42. If every time someone was asked about their wants or their abilities, they just reaponded “you guys can decide,” there would be no news.

    The media NEEDS and is aiming for answers they can attract readers with…because the alternative is hideously boring.

    Thats why rex as a HC was a breath of fresh air (at first)…someone was finally not just giving the same ole crap boring answers.

  43. Perhaps the real lesson to take from this is that we should not expect professional athletes to speak as carefully as lawyers and politicians.

  44. …and this is coming from someone who is specially trained in how to ask loaded questions? So when did you stop asking others inflammatory questions, Mike?

  45. Is it just me or can Cam Newton do no right.

    The year he was drafted the media said he shouldn’t go #1 all the way up until he did. Then the next year the same media said Andrew Luck should go #1 because he compared favorably to Newton (who they have very little positive to say about)

    If the guy had said he DIDN’T want to be a team captain they’d be questioning his leadership and fire.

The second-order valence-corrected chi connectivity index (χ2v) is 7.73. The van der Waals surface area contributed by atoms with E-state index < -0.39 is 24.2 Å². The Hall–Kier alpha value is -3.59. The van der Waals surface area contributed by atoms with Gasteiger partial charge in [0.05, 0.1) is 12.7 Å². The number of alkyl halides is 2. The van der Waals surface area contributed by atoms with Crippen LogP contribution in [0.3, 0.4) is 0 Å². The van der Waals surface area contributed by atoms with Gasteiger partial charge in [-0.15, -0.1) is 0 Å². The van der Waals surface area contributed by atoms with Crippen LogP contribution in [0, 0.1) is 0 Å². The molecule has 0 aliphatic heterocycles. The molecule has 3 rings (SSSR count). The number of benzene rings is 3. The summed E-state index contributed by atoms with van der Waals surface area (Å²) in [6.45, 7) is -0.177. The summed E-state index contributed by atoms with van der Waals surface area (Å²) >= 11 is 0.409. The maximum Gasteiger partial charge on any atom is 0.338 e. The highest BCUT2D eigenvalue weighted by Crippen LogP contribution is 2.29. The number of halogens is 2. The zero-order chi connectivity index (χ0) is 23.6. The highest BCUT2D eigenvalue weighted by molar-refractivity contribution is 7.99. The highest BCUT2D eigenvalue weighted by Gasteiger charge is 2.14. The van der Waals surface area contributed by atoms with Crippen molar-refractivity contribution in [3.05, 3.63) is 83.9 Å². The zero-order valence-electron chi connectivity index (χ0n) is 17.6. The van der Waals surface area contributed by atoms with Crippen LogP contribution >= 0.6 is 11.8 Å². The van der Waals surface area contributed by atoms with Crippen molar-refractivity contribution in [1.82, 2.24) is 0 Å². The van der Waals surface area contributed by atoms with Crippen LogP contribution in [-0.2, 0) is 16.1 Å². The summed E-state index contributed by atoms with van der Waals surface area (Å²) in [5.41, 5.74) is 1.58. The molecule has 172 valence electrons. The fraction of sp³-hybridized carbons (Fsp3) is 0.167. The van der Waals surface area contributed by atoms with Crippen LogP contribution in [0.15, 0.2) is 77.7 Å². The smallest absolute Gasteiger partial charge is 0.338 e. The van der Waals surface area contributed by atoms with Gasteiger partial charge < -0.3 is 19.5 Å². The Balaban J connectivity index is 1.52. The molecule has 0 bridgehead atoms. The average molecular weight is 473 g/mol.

I think Cam should just stop talking to the media completely because they’ll NEVER let him get it right.

  46. Let’s assume you are right on that one:

    All you’ll get from athlete’s in the near future: “That’s not for me to decide. This is up to . I’ll focus on .”

    Which basically mean’s this whole page will com down to “That’s not for me to decide…” or “Seattle player caught for .

    I don’t want that!

  47. The example you used with Eli Manning is dumb in itself, because he went out and won ANOTHER ring the same season as his statement.

    Not only was he responsible for what he said, he proved it.

  48. Most interviews are basically a form of entrapment. Here’s another Cam Newton reference: last week Joseph Person on the Charlotte observer asked this: “Michael Vivk recently said he is still the fastest quarterback in the game, where do you think you are in that conversation?” <paraphrase

    he wanted him to say he was faster or just as fast as Vick but he said he didn't want to get into it. As a panthers fan, I'd much rather Cam say he's secretly striving to be a captain, he wants to be a better leader. If he didn't it would make me second guess whether or not he wanted to even be on the team….give us a break, Mike

  49. If a reporter is looking for a specific response to a question and they don’t get it, maybe they should change the question. Don’t ask a question if you are not big enough for an honest answer.